Country diary: these ethereal beings have me frozen in my tracks

A full moon’s rising above the trees, no breath of wind trembles their budding branches. The whole landscape’s still as a Samuel Palmer painting. I yearn to walk in woods I once knew well, and perhaps re-encounter their tutelary spirits if they survive there unscathed, safe from the “slaught’rin guns” (Burns) that, across Europe, are trained on that beautiful woodland animal, the roe deer.

Winter grey grass is silvered. Tree margins are dense with celandines and early wood anemones. Within the wood, a soft wind is hushing through. A cock blackbird ceases feeding on berries of dense ivy, eyes me, sounds a shrill alarm and flees into the plantation. Who knows how many pairs of ears rotated towards that note of danger? I lean against a tree, absolutely still, and listen. Above me “every species of tree has its voice as well as its feature” (Hardy). A pale forestry road dappled with moonlight curves into darkness. With softest tread, I follow it.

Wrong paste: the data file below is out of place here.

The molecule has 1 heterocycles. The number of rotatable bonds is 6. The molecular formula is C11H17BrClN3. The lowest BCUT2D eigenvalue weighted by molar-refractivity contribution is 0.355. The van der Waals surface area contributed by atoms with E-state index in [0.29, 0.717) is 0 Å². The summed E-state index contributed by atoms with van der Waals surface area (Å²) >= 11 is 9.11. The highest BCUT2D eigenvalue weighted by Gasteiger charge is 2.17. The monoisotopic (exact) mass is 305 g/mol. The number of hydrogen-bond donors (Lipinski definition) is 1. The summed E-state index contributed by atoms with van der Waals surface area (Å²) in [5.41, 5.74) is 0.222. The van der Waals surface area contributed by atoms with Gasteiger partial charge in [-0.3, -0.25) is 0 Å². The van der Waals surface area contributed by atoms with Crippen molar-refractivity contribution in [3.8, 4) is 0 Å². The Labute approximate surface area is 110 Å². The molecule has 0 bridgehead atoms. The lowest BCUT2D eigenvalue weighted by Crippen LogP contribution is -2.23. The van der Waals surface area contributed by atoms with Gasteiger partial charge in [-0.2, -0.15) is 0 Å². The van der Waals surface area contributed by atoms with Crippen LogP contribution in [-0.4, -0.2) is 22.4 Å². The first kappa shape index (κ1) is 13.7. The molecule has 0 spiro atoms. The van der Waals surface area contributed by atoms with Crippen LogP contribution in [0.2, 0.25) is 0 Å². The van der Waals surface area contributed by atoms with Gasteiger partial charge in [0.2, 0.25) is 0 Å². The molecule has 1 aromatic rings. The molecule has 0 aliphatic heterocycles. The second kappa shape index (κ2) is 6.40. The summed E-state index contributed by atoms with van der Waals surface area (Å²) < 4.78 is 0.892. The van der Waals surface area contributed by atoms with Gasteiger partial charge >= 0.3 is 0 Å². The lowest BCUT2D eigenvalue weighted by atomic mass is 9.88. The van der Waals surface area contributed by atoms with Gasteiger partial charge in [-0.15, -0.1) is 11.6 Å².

A clearing on my right lies beyond a ditch, its mud banks marked with slots of deer. Under leaf litter, an oval track around a central bush glimmers into definition. All signs define this as roe territory. But perhaps not now? These exquisitely graceful little animals have their rut (mating ritual) in July and August, racing round this track. I penetrate further into the wood. From a pile of logs a weasel chitters angrily against my presence here. Eyes accustomed to the gloom, I see him snake to the top of the pile, stand upright and warn anew against me.

So I shrink into deepest moon-shadow, from which I can observe the shimmering road, and wait. Within minutes, old instinct alerts me to small sounds that resonate in the stillness. Three roe, coats a rufous grey, throat-marks white, their pale masks accentuating a lustrously attentive stare, approach. Two hinds, blastocysts in their wombs now implanted, and a buck are upwind on the road, nearing me, their movements tensile, full of grace.

I’m frozen into immobility, watching entranced as they process past and then – their own old instinct alerted – white rumps dematerialise into the trees, leaving the place silent again, haunted by their wild spirit.

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